Erdogan: Europe should combat racism, Islamophobia

Europe should first find a solution for Islamophobia and racism before scolding Turkey, President Erdogan has said.

Erdogan: Europe should combat racism, Islamophobia
World Bulletin / News Desk
Europe should cleanse itself from Islamophobia and racism within its own borders before trying to give Turkey democracy lessons, President Recep Tayyip Erdogan said Friday.

"We are not a country that deserves scolding from Europe," Erdogan said during a speech at a symposium by the Confederation of Public Servants' Trade Unions in Ankara.

"We are not Europe's scapegoat. The days of old Turkey are over," he said.

The Turkish president slammed the West's criticism of Turkey's ongoing "parallel state" probe, which saw detentions of several media figures and police officials.

Erdogan said there were similar probes in Europe and the U.S. during which some journalists were also detained there.

"They keep silent while it happens in their own countries. They choose to hide the fact that journalists were expatriated and killed in Israel. But they never hesitate to use those who were detained in Turkey for activities irrelevant to journalism," he said.

"We have been deceived by those portraying themselves as our friends," he added.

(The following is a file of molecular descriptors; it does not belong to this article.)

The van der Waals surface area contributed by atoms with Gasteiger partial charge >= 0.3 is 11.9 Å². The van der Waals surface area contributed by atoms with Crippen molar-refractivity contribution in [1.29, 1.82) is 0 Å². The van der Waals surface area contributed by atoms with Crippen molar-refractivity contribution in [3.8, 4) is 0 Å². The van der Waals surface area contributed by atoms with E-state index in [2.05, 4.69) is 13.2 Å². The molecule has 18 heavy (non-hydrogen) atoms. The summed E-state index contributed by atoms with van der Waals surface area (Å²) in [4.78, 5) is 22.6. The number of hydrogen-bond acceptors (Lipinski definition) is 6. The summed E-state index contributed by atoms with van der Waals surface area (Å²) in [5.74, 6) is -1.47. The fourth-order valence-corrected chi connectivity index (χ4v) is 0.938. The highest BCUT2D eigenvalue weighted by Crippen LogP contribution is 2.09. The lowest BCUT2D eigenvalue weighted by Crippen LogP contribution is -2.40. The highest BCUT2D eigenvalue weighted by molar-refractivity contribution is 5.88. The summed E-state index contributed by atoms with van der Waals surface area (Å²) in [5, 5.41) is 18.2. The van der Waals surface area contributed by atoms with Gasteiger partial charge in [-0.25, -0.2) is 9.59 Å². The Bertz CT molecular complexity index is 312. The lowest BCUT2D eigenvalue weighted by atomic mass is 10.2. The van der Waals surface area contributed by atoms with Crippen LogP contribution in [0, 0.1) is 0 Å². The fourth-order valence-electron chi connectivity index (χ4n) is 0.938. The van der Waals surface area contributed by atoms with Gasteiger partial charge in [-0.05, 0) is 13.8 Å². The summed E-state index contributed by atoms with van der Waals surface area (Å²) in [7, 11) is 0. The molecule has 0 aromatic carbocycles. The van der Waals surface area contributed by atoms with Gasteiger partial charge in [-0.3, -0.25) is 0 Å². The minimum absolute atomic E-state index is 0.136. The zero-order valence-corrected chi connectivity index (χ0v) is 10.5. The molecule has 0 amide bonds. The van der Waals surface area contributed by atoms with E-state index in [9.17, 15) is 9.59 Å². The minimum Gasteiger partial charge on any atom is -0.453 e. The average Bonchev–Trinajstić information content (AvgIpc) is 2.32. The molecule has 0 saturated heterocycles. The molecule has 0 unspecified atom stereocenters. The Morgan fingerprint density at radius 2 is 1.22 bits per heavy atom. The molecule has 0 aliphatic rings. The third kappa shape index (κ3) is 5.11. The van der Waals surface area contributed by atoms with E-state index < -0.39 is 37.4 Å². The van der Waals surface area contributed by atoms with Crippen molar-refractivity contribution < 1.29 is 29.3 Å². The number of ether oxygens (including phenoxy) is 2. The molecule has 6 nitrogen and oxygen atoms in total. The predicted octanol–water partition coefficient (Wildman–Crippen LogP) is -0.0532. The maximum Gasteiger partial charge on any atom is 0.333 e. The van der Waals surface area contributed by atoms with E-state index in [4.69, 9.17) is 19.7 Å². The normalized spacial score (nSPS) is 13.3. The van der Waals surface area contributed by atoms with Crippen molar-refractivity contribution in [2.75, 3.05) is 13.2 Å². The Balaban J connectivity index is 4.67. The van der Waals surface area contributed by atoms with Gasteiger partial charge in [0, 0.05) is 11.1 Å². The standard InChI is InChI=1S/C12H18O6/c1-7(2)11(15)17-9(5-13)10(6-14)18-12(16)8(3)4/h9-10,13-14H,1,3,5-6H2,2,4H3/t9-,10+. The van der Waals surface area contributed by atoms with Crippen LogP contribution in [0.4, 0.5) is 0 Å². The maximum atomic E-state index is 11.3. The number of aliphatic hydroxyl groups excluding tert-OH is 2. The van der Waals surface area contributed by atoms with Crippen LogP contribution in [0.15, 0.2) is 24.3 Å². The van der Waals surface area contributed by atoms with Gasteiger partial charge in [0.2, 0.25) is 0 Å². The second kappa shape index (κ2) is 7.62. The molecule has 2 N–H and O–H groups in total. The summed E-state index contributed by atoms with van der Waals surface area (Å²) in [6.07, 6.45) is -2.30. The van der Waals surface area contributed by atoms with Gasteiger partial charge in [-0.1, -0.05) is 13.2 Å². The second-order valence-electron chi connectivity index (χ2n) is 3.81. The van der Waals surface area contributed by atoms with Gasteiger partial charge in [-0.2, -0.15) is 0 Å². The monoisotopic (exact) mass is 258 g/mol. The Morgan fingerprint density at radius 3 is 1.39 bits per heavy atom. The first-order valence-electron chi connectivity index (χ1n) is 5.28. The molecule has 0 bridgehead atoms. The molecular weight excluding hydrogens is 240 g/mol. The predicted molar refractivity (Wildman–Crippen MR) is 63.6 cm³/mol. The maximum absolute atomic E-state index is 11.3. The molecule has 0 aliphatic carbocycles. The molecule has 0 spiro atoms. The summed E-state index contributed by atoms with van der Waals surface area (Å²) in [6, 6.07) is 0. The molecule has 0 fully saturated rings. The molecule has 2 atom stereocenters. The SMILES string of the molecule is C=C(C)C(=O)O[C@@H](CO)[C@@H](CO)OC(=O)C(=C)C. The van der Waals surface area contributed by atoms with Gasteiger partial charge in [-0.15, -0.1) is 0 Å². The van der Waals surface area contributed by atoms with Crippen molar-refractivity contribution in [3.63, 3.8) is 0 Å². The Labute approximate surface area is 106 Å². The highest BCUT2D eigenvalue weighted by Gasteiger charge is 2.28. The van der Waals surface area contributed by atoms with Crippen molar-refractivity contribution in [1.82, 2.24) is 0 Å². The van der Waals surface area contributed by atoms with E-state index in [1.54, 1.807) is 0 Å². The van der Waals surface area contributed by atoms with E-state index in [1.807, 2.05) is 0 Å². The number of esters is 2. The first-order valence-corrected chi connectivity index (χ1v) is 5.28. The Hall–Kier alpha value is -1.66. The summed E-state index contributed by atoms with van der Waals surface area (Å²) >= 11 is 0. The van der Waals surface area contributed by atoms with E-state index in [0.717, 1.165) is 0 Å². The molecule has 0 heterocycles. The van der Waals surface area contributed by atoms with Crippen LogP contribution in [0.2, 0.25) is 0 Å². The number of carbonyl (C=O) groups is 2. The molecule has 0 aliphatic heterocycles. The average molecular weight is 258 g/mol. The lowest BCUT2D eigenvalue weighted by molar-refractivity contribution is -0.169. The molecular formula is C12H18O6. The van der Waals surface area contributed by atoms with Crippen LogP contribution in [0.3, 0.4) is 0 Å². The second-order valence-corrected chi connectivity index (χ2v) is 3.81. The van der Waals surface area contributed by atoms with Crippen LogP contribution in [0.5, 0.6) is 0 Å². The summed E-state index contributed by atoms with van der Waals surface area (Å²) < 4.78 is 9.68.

"The dirty plots of these traitors, under the disguise of Hizmet, aim to revive the old Turkey," Erdogan said.

"We will fight with the parallel state further to claim the rights of students who were cheated in civil service exams, and of our business persons, craftsmen who gave donations to them sincerely."

He reiterated that the parallel state was a pawn in the hands of international circles that wished for an economic or political collapse in Turkey.

"We have to be always on alert. Because as the parallel state failed in their plots, the masterminds using them will start to look for other puppets to bring the days of old Turkey back," the president said.

On Dec. 14, a police operation was launched against senior media figures and police officers in 13 provinces across Turkey for allegedly being affiliated with what the government describes as the "parallel state," an alleged group of bureaucrats embedded in the country's institutions, including the judiciary and the police.

More than 20 suspects were taken into custody, alleged to be linked with U.S.-based preacher Fethullah Gulen and his so-called Gulen movement, also called Hizmet.

In December 2013, an anti-graft probe targeted several high-profile figures, including the sons of three former government ministers and leading Turkish businessmen.


Güncelleme Tarihi: 27 Aralık 2014, 10:21